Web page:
FBI Tips for Avoiding Reverse Mortgage Scams:

  • Do not respond to unsolicited advertisements.
  • Be suspicious of anyone claiming that you can own a home with no down payment, unless it is a specifically insured mortgage program, like USDA or VA.
  • Do not sign anything that you do not fully understand.
  • Do not accept payment from individuals for a home you did not purchase.
  • Seek out your own licensed reverse mortgage counselor.

Phony Online Rental Ads

Online ads for finding rentals can lead to consumers losing thousands of dollars and ending up without a place to live. In these scams, people will post a classified ad with a great looking house most often at a relatively low rent. The landlord –who is leaving the country quickly, often for business or on a mission trip - will accept your application and will ask you to wire a couple of month’s rent to his account. But when you show up at the house to move in, the house isn’t available and the owners have nothing to do with your agreement. Not only are you out two months’ rent, you might also find that your identity has been stolen.

FBI Tips to Avoid Rental Scams:

  • Only deal with landlords or renters who are local;
  • Be suspicious if you’re asked to only use a wire transfer service;
  • Beware of e-mail correspondence from the “landlord” that’s written in poor or broken English;
  • Research the average rental rates in that area and be suspicious if the rate is significantly lower;
  • Don’t agree to accept a larger payment than is needed and refund the remaining balance.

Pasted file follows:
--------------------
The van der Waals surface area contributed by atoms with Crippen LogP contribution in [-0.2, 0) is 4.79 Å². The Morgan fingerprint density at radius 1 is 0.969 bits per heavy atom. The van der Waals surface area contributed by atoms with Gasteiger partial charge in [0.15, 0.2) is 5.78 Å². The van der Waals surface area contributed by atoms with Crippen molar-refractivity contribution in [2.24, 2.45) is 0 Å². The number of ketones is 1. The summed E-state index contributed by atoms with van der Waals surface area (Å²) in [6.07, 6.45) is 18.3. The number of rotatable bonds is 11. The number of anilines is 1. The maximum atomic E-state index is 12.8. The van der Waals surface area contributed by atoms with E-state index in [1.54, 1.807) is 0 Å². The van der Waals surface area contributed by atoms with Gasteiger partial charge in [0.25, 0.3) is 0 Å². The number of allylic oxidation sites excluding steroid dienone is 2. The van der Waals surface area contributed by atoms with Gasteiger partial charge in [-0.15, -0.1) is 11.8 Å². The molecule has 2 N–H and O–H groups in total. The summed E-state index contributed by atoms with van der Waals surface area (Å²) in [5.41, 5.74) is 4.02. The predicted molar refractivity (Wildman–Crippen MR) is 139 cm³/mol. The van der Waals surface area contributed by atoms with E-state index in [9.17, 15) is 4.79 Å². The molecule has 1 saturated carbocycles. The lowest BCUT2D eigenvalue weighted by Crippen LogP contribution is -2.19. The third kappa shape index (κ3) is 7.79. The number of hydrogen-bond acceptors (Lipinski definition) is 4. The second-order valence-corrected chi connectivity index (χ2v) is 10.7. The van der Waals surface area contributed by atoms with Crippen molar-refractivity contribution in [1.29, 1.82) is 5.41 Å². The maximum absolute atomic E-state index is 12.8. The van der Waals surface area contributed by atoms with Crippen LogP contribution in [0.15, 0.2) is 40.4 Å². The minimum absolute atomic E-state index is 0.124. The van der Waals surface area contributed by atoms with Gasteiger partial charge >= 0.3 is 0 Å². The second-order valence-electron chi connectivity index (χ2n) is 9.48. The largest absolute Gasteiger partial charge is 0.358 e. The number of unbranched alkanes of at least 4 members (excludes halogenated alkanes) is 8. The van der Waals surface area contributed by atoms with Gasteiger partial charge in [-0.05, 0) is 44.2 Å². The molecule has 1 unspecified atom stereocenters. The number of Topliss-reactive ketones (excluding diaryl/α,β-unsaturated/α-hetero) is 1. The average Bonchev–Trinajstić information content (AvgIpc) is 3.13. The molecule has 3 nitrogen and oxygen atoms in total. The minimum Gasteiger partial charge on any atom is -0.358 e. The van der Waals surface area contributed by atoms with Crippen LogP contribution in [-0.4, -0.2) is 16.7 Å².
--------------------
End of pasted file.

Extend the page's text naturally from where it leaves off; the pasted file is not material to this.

Foreclosure Fraud

Unfortunately, scammers find a big target in people who are desperate to stay in their homes. Distressed homeowners can be presented with offers that allow them to stay in their homes at half their current mortgage payment so long as they sign over title to their homes and pay an upfront fee. In reality, these schemes are run by people who never pay off the existing loans, instead pocketing the money for themselves and causing the unwitting homeowners to ruin their credit and eventually wind up evicted from their homes.

FTC Tips to Avoid Foreclosure Help Fraud

  • Avoid offers that guarantee to get you a loan modification or stop the foreclosure process;
  • Only use people who advise you to contact your lender, lawyer, or a housing counselor;
  • Deny requests for upfront fees before providing you with any services;
  • Do not transfer your property deed or title to others;
  • Be suspicious of people who only accept payments by cashier’s check or wire transfer
  • Don’t sign anything you haven’t read or don’t understand.

House Stealing

This scam is a variation of the adverse possession schemes being addressed by the Texas Legislature. Basically, scammers steal your identity, forge sales documents and register deed transfer paperwork with the county. Then they claim to own the house and sell it. This often happens with unoccupied or vacation homes. Untangling this mess can be costly and difficult.

Avoid House Stealing

  • Check your property records. When you get your tax bill for the year, verify information pertaining to your property. If you see any changes to title or names you don’t recognize, ask for more information from the deeds office.